Retrofit in community wealth building aims at economic and social development alongside its benefits to the environment. One way in which community wealth builders have been addressing the climate emergency is through the retrofit of housing and infrastructure. Keynote speaker, Immy Kaur, Co-founder and Director of Civic Square, highlighted the benefits of retrofit in housing and community spaces, as well as environmental changes. She argued that many areas already have existing spaces, they just need investment and regeneration. In housing this could include decarbonisation for sustainability and environmental benefits, while disused buildings can be repurposed as community spaces. At the same time, housing is also a public health issue and so retrofit of existing spaces becomes pressing in the contexts of poverty and health inequalities.
In exploring the ways in which people are working on the ground to help them survive the cost of living crisis, a number of practitioners conveyed the ways in which their own organisations and enterprises are implementing the principles of community wealth building and how this can look different in practice. These organisations and community groups are focused on person-centred change through direct engagement with local communities and addressing inequalities in health, poverty and housing. Among them, East Marsh United, is a community group that has brought local people together to clean up their local area, identify the issues that affect them and encourage them to come up with solutions on how to address them. Among their projects, they are providing homes for the local community with the aim of acquiring 100 houses for 100 years, that will stay within the community over successive generations.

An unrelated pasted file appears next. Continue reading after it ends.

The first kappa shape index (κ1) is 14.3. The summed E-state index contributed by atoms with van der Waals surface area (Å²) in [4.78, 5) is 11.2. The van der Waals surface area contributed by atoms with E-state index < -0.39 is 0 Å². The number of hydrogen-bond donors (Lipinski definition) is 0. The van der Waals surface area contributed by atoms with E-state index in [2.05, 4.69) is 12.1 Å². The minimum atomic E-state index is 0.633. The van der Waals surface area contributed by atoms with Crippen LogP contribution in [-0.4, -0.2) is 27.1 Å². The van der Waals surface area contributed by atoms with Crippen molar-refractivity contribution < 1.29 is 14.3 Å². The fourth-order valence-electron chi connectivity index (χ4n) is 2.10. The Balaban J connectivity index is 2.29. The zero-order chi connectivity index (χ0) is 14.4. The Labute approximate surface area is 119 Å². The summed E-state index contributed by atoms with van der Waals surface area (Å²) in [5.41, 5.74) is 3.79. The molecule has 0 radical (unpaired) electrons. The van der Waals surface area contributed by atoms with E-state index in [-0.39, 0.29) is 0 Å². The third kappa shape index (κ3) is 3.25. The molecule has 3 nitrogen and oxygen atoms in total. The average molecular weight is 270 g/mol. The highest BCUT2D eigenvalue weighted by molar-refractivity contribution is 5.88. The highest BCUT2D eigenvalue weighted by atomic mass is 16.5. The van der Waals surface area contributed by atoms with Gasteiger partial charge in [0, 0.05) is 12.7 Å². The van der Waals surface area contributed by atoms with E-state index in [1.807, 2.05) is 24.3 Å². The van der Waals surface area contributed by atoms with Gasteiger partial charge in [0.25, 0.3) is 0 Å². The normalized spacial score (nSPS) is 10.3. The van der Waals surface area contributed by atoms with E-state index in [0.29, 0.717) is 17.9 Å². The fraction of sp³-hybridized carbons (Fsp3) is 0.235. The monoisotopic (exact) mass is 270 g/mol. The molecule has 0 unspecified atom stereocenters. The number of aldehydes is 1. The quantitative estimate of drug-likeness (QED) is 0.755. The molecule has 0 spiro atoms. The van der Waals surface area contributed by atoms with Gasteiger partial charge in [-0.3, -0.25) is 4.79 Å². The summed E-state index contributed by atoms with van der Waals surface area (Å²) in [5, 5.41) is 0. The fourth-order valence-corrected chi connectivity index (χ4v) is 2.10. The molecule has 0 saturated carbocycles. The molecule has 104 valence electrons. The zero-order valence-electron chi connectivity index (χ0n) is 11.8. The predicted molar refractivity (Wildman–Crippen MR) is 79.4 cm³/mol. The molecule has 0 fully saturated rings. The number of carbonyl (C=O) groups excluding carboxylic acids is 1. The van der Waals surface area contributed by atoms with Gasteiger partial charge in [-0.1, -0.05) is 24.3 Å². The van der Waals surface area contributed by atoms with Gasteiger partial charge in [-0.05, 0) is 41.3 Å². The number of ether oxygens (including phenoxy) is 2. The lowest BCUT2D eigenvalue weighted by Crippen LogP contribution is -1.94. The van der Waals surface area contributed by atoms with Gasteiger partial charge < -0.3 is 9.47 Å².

What the summit has ultimately highlighted is the need for change in the current economic model. Local communities are not benefiting from national growth, and recent social and economic developments have revealed and exacerbated existing inequalities. While local economic development is the goal, we need to include wellbeing, happiness, the reduction of poverty and carbon emissions as metrics for economic success. Hearing how various practitioners have been adopting community wealth building strategies shows how it is not a one size fits all model. While the principles of community wealth building form the basis of the economic model, it is the needs and wants of the community in question that informs its practice and shapes what it looks like for their localities. Most importantly, they show that a different approach is possible to impact the widespread changes we need.